Slane Bridge dates from the 14th Century, but major improvements were carried out on the structure in 1776.
There are 13 arches.
Leaving Newgrange, we drove along the Boyne Valley, paralleling the River Boyne and traveling down river. We drove through the Village of Slane in County Meath and past many interesting ruins.
The second stop was the Hill of Tara, the seat of well over 100 kings in historic and prehistoric times. The hill has hundreds of ruins, markers and other structures including another megalithic tomb called the Mound of the Hostages. The hill is more broad than tall (500 feet tall and 1,000 feet by 800 feet), but we could see part of about half the counties of Ireland at the summit near the 1822 deconsecrated Saint Patrick's Church which now serves as the visitor's center.
The Stone of Destiny at the top of this page is supposed to let out a screech that can be heard all over Ireland if the next King of Ireland touches it. I didn't touch it and take the chance.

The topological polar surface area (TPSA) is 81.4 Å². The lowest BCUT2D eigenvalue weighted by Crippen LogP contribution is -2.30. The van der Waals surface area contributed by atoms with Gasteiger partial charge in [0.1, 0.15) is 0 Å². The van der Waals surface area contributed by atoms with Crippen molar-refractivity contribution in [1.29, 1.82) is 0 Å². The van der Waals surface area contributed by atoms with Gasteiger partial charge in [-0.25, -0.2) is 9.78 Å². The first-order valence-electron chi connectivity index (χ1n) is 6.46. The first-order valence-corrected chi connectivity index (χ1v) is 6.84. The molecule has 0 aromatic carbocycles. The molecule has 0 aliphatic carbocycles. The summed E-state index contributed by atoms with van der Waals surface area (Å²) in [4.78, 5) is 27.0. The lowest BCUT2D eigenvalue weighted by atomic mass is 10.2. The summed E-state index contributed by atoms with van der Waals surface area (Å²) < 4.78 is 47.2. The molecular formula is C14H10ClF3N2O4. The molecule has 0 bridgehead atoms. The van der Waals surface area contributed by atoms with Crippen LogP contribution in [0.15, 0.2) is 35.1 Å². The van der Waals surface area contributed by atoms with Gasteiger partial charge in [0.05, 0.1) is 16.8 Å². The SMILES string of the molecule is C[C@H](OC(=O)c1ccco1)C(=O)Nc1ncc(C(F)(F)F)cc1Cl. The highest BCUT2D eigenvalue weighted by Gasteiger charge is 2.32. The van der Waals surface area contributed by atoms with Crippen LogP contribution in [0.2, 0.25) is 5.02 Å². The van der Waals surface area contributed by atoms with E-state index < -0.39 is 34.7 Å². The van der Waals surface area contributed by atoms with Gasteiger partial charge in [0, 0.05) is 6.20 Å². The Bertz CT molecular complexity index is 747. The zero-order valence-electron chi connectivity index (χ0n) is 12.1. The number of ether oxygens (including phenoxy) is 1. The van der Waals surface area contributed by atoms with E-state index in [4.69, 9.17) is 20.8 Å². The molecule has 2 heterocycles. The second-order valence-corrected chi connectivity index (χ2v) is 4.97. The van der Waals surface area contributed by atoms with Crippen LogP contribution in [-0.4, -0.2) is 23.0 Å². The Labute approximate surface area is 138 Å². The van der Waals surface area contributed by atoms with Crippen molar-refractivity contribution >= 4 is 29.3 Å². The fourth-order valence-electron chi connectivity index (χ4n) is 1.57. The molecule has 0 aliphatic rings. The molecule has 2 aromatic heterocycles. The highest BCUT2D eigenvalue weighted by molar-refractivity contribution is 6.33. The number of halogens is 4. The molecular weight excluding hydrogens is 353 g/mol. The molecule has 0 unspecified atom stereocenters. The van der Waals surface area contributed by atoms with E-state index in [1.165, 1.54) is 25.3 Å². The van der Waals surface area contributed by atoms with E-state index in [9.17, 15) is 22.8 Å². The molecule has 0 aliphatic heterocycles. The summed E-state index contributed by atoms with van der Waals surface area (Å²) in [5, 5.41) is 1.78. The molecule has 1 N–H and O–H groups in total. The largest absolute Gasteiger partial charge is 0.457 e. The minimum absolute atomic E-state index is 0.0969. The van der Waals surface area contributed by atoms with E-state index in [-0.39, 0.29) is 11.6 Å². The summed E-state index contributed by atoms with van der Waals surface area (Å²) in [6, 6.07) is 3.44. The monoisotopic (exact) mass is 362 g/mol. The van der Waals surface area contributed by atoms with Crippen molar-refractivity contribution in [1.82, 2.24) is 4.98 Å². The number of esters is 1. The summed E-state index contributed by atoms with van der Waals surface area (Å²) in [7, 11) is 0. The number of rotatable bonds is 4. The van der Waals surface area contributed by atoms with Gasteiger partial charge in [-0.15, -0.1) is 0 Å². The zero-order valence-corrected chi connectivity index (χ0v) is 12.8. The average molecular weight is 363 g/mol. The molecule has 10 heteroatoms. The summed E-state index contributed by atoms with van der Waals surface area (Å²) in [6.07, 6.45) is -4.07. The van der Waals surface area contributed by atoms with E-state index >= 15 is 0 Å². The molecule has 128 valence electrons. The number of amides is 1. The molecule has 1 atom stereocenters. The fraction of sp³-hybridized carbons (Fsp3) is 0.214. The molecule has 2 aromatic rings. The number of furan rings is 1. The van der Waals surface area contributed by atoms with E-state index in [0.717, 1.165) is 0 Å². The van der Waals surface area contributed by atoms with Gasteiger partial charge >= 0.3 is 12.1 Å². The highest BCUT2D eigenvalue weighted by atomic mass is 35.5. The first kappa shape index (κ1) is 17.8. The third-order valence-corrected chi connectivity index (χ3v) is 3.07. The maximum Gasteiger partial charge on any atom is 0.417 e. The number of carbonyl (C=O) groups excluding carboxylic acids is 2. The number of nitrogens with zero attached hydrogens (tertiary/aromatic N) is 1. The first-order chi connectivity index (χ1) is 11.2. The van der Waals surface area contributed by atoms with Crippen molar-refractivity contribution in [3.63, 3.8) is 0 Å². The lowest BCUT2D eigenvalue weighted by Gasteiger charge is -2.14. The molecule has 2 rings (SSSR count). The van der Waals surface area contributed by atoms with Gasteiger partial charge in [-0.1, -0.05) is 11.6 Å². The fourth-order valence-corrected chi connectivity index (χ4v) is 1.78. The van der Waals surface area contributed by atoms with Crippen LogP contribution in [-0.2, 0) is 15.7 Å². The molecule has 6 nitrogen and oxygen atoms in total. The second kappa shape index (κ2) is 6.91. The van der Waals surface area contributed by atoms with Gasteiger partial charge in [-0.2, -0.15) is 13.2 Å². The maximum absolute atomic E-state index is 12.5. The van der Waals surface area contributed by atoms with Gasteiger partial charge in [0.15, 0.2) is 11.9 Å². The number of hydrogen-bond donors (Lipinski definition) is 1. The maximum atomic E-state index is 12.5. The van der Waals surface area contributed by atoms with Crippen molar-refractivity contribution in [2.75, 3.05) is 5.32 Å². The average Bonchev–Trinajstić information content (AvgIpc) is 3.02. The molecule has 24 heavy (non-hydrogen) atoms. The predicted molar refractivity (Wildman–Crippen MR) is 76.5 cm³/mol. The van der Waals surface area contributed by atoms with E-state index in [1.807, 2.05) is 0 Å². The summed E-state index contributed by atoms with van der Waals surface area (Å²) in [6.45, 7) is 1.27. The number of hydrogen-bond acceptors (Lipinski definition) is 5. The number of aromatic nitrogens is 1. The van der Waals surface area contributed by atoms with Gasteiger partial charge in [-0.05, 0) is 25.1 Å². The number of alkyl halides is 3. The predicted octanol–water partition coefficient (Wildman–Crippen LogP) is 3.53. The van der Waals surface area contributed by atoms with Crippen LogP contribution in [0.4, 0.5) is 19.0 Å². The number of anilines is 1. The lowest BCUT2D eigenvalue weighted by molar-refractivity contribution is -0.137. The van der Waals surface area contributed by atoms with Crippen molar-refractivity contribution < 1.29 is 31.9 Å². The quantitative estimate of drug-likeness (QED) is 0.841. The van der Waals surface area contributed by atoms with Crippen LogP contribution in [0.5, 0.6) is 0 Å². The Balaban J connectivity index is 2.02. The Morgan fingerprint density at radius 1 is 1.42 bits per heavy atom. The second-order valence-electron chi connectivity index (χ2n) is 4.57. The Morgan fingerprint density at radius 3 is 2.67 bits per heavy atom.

During the bus ride back to Dublin, Mary Gibbons, encouraged people to visit the National Museum of Ireland to see artifacts relating to the locations which we had visited during the tour. One of the drop off points was near that museum, but we chose to be dropped at the same place where we were picked up in the morning.
Returning to Dublin in the late afternoon, we explored some of the shops along and near O'Connell Street, Dublin's main thoroughfare. The rain was still coming and going, but heavier and after visiting a few shops we took a taxi back to our hotel for a brief break before the evening.